This level of transparency obviously wouldn’t work for every company. Buffer’s CEO, Joel Gascoigne, is up front about that.
This might sound a little crazy, and probably certainly seems totally overwhelming, but that’s the price we’ve decided it’s worth to have complete transparency.
Of course, it’s impossible to make a system like this work for a growing company. At some point there are simply going to be too many emails.
Foreseeing this inevitability, Buffer has begun to build in some filtering. But the emails are all still available for those who’d like to look through them.
Employees always have the option to find out what’s going on with the company at any given time.
On the other hand, over-communication may actually be the problem. Sometimes less is more.
It seems counterintuitive. The basis for any healthy relationship is more communication, right? Not necessarily.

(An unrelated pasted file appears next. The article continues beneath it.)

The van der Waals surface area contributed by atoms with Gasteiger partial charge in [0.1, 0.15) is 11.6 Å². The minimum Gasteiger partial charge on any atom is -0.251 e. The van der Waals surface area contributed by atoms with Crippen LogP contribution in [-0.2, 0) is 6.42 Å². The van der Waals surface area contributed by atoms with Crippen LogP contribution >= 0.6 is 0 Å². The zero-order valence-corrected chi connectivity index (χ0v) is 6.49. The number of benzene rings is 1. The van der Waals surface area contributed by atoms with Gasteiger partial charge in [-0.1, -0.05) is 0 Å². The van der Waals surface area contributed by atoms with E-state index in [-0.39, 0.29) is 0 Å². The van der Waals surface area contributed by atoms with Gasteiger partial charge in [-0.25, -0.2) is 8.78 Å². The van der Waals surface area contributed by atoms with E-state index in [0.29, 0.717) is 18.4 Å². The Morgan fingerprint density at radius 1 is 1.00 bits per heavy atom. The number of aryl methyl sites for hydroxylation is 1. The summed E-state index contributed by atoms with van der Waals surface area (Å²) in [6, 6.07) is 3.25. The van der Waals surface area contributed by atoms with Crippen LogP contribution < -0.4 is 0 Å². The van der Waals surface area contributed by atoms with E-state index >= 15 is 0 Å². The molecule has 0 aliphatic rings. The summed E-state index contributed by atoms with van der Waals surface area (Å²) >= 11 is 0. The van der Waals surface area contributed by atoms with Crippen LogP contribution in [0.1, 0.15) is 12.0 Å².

The basis for any healthy relationship is quality communication. These days we’re awash in easy ways to communicate with each other — emails, chat software, texts, social media — but that doesn’t mean the information we’re sharing is always necessary or even important.
And if you’re a team leader, making communication too easy can keep you and your team from focusing on the most important issues. Blake Thorne of the iDoneThis blog outlined these three easy ways you can make communication harder: